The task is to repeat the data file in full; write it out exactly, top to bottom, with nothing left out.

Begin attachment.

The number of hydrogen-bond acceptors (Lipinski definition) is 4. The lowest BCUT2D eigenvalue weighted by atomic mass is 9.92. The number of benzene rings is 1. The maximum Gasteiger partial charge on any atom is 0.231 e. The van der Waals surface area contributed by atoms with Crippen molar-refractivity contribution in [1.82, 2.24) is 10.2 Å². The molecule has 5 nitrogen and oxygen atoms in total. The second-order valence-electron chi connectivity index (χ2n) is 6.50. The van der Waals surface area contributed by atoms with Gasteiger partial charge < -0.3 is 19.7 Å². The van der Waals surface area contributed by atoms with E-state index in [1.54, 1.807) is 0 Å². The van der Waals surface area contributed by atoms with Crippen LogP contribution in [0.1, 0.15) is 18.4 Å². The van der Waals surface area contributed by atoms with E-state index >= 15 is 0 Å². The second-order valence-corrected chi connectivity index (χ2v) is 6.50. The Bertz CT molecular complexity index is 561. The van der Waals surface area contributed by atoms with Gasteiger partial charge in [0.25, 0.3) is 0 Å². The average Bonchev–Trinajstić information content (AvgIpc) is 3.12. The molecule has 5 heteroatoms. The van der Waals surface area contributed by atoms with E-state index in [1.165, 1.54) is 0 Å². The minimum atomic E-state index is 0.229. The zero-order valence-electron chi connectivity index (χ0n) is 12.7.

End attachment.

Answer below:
The number of hydrogen-bond acceptors (Lipinski definition) is 4. The lowest BCUT2D eigenvalue weighted by atomic mass is 9.92. The number of benzene rings is 1. The maximum Gasteiger partial charge on any atom is 0.231 e. The van der Waals surface area contributed by atoms with Crippen molar-refractivity contribution in [1.82, 2.24) is 10.2 Å². The molecule has 5 nitrogen and oxygen atoms in total. The second-order valence-electron chi connectivity index (χ2n) is 6.50. The van der Waals surface area contributed by atoms with Gasteiger partial charge < -0.3 is 19.7 Å². The van der Waals surface area contributed by atoms with E-state index in [1.54, 1.807) is 0 Å². The van der Waals surface area contributed by atoms with Crippen LogP contribution in [0.1, 0.15) is 18.4 Å². The van der Waals surface area contributed by atoms with E-state index >= 15 is 0 Å². The second-order valence-corrected chi connectivity index (χ2v) is 6.50. The Bertz CT molecular complexity index is 561. The van der Waals surface area contributed by atoms with Gasteiger partial charge in [0.25, 0.3) is 0 Å². The average Bonchev–Trinajstić information content (AvgIpc) is 3.12. The molecule has 5 heteroatoms. The van der Waals surface area contributed by atoms with E-state index in [1.165, 1.54) is 0 Å². The minimum atomic E-state index is 0.229. The zero-order valence-electron chi connectivity index (χ0n) is 12.7.